The Case of the Mysterious Immigration Debate

I’m a mystery and thriller author, not a political pundit or a news commentator. My books so far have been set in Mexico, however, and if you think/talk/enjoy things Mexico the US immigration debate is never far behind.

From my optic, here’s how the debate is shaping up:

Guest worker vs brainiacs vs 11 million undocumented

Most folks want to lump things together in an effort to make the simplest news story possible for an attention-deficit audience but the phrase “immigration reform” can mean a lot of diverse things. The three deal-breakers appear to be:

  • A guest worker program (such as the Bracero program during WWII)
  • How to attract and retain skilled labor to help US economic competitiveness
  • What to do with the estimated 11 million undocumented currently living in the US

Cobbling these diverse issues together into immigration reform is a means for crafty politicians and pundits to manipulate public opinion or stymie their opposition. Or even achieve success! Now if we only knew what success would look like . . .

The economic arguments

The cost of US entitlements (food stamps, public education, etc) going to undocumented residents of the US vs contributions to the US economy being made by that same group at present and in future. For example, according to the independent National Foundation for American Policy (NFAP), immigrants will contribute $611 billion to the Social Security system over the next 75 years. A path to citizenship would bring more people–who might otherwise be long-term undocumented–into the formal economy, ensuring their contributions such as taxes and payroll deductions. Yay! Become a citizen, learn what FICA is and why it eats your paycheck!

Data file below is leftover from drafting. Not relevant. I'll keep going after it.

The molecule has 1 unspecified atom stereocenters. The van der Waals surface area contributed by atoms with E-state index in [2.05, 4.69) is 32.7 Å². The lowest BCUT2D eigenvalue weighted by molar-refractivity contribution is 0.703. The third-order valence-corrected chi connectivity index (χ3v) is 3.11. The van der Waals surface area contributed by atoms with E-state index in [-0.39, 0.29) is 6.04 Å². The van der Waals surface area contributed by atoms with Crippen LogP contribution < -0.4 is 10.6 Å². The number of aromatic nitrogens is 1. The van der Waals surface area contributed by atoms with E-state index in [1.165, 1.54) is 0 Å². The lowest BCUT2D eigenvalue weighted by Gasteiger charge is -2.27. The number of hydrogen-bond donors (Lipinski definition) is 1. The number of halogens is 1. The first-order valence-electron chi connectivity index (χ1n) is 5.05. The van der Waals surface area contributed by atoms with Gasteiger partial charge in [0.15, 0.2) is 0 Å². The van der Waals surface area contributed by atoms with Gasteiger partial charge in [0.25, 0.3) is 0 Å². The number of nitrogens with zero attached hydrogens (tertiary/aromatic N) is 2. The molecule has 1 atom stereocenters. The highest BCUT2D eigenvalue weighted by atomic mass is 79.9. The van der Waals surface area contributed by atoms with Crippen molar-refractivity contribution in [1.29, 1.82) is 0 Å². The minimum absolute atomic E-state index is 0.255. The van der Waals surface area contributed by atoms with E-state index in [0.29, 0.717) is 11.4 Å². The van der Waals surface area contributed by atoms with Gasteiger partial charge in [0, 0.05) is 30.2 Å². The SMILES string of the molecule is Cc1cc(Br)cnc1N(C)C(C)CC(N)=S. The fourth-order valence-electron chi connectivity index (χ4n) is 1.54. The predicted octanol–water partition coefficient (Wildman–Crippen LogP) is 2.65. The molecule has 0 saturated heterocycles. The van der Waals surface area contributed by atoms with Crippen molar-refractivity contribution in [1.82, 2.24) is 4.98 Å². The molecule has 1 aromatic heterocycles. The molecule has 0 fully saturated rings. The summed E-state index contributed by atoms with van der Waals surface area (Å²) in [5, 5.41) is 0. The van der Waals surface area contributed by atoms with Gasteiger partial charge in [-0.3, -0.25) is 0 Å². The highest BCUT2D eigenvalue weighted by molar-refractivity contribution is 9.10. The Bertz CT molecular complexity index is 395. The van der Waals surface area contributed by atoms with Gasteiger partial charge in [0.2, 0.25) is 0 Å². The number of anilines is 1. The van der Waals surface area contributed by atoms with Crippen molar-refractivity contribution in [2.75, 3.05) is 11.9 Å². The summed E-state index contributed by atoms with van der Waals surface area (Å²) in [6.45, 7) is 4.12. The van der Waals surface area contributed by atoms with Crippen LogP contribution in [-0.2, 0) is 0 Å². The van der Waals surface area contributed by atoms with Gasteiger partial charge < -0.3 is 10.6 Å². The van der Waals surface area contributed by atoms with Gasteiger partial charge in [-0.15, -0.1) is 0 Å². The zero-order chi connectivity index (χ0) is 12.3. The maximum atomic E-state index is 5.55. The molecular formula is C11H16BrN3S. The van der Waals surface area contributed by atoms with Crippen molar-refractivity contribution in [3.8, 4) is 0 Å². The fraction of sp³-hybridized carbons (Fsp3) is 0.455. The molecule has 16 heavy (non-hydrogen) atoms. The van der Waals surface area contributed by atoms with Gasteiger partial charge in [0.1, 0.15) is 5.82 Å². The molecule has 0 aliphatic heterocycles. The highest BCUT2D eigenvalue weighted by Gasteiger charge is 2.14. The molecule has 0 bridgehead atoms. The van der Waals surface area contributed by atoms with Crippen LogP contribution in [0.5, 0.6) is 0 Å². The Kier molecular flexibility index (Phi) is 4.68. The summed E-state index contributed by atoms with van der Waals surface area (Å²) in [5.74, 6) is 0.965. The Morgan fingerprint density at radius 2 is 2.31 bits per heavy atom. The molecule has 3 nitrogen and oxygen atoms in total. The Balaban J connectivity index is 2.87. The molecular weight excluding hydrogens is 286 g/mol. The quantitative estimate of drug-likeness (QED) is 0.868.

The competitiveness angle

New York Mayor Michael Bloomberg has the lead on this, calling the current US immigration policy “national suicide.” At a conference to promote STEM leadership in New York at the end of 2012, Mayor Bloomberg declared “Our economy depends on immigrants, and currently our immigration policy is what I call national suicide.” His personal website says: “A vocal champion of comprehensive immigration reform, Mike recognizes that fixing our broken immigration policies is essential to our country’s future – and to our ability to remain the world’s economic superpower.” Agreed–if for no other reason the lack of reform is a huge drain on our national energy.

My way or the highway

The US is not the only country dealing with the issues of immigration,  economic growth and balancing new cultural inputs with current resources. Does Canada hold a key for the US with its new plan to give priority to immigrants with critical skills? Are we looking at Singapore, which manages to do many things right? Many other countries have had guest worker programs; what worked, what didn’t?

Forgetting the past

I learned in grade school about the great American “melting pot,” which by definition is a messy thing. Not every person who comes from somewhere else to the US will make a stellar contribution. But their offspring might. My own family certainly had a black sheep of an immigrant but his descendants are engineers, architects, teachers, builders, doctors, and a US Navy officer. None of us has ever been on welfare, food stamps, or other forms of public assistance.

Well, that’s my take on the immigration reform swirl. Let the adult conversation begin.

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Mystery and thriller author. Retired Central Intelligence Agency intel officer. Dog mom to Hazel and Dutch. Recovering Italian handbag addict.


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